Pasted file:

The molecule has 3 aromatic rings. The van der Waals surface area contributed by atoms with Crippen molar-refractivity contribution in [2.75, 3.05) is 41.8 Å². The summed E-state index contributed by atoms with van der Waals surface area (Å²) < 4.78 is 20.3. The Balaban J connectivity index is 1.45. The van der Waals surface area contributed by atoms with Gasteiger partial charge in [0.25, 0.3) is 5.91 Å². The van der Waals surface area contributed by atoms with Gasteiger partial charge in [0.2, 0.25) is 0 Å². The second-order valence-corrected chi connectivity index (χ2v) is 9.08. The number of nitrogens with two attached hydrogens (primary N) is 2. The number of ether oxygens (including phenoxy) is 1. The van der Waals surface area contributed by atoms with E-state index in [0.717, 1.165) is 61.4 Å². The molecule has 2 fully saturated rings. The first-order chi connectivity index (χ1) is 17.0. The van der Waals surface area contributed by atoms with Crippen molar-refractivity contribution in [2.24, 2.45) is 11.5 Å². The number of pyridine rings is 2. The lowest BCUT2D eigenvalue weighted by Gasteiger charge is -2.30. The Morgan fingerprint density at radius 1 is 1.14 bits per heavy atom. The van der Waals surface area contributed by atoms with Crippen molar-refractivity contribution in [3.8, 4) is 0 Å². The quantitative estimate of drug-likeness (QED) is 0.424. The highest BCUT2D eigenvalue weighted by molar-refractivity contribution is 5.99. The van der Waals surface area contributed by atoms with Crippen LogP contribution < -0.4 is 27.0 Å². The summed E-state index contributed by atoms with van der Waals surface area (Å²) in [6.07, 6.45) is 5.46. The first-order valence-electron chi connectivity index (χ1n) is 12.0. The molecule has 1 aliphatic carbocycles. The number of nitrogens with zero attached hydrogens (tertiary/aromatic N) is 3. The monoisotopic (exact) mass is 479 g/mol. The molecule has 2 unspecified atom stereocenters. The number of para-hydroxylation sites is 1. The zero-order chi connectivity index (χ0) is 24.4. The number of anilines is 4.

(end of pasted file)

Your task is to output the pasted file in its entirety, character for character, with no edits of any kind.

The molecule has 3 aromatic rings. The van der Waals surface area contributed by atoms with Crippen molar-refractivity contribution in [2.75, 3.05) is 41.8 Å². The summed E-state index contributed by atoms with van der Waals surface area (Å²) < 4.78 is 20.3. The Balaban J connectivity index is 1.45. The van der Waals surface area contributed by atoms with Gasteiger partial charge in [0.25, 0.3) is 5.91 Å². The van der Waals surface area contributed by atoms with Gasteiger partial charge in [0.2, 0.25) is 0 Å². The second-order valence-corrected chi connectivity index (χ2v) is 9.08. The number of nitrogens with two attached hydrogens (primary N) is 2. The number of ether oxygens (including phenoxy) is 1. The van der Waals surface area contributed by atoms with E-state index in [0.717, 1.165) is 61.4 Å². The molecule has 2 fully saturated rings. The first-order chi connectivity index (χ1) is 17.0. The van der Waals surface area contributed by atoms with Crippen molar-refractivity contribution in [2.24, 2.45) is 11.5 Å². The number of pyridine rings is 2. The lowest BCUT2D eigenvalue weighted by Gasteiger charge is -2.30. The Morgan fingerprint density at radius 1 is 1.14 bits per heavy atom. The van der Waals surface area contributed by atoms with Crippen molar-refractivity contribution in [3.8, 4) is 0 Å². The quantitative estimate of drug-likeness (QED) is 0.424. The highest BCUT2D eigenvalue weighted by molar-refractivity contribution is 5.99. The van der Waals surface area contributed by atoms with Crippen LogP contribution < -0.4 is 27.0 Å². The summed E-state index contributed by atoms with van der Waals surface area (Å²) in [6.07, 6.45) is 5.46. The first-order valence-electron chi connectivity index (χ1n) is 12.0. The molecule has 1 aliphatic carbocycles. The number of nitrogens with zero attached hydrogens (tertiary/aromatic N) is 3. The monoisotopic (exact) mass is 479 g/mol. The molecule has 2 unspecified atom stereocenters. The number of para-hydroxylation sites is 1. The zero-order chi connectivity index (χ0) is 24.4. The number of anilines is 4.